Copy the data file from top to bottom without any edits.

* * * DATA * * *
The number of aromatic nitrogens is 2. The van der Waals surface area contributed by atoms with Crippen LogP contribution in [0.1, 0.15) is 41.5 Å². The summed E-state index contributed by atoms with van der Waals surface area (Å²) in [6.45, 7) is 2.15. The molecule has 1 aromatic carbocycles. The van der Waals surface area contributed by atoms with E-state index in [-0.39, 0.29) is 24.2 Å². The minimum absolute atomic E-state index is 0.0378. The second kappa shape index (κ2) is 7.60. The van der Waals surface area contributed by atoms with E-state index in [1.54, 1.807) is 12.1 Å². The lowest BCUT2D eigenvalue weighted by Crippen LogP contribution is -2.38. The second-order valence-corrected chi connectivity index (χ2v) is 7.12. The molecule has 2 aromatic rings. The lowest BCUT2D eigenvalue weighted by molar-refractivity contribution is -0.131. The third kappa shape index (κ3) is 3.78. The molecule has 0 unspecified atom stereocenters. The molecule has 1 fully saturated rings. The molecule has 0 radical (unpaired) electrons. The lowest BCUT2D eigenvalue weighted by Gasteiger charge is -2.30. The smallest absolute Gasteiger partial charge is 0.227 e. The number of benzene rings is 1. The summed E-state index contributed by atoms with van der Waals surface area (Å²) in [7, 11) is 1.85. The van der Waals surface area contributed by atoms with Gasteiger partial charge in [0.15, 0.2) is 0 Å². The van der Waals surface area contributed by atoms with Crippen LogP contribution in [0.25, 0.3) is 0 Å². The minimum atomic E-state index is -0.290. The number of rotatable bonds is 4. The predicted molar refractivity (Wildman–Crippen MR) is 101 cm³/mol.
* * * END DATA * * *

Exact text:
The number of aromatic nitrogens is 2. The van der Waals surface area contributed by atoms with Crippen LogP contribution in [0.1, 0.15) is 41.5 Å². The summed E-state index contributed by atoms with van der Waals surface area (Å²) in [6.45, 7) is 2.15. The molecule has 1 aromatic carbocycles. The van der Waals surface area contributed by atoms with E-state index in [-0.39, 0.29) is 24.2 Å². The minimum absolute atomic E-state index is 0.0378. The second kappa shape index (κ2) is 7.60. The van der Waals surface area contributed by atoms with E-state index in [1.54, 1.807) is 12.1 Å². The lowest BCUT2D eigenvalue weighted by Crippen LogP contribution is -2.38. The second-order valence-corrected chi connectivity index (χ2v) is 7.12. The molecule has 2 aromatic rings. The lowest BCUT2D eigenvalue weighted by molar-refractivity contribution is -0.131. The third kappa shape index (κ3) is 3.78. The molecule has 0 unspecified atom stereocenters. The molecule has 1 fully saturated rings. The molecule has 0 radical (unpaired) electrons. The lowest BCUT2D eigenvalue weighted by Gasteiger charge is -2.30. The smallest absolute Gasteiger partial charge is 0.227 e. The number of benzene rings is 1. The summed E-state index contributed by atoms with van der Waals surface area (Å²) in [7, 11) is 1.85. The van der Waals surface area contributed by atoms with Gasteiger partial charge in [0.15, 0.2) is 0 Å². The van der Waals surface area contributed by atoms with Crippen LogP contribution in [0.25, 0.3) is 0 Å². The minimum atomic E-state index is -0.290. The number of rotatable bonds is 4. The predicted molar refractivity (Wildman–Crippen MR) is 101 cm³/mol.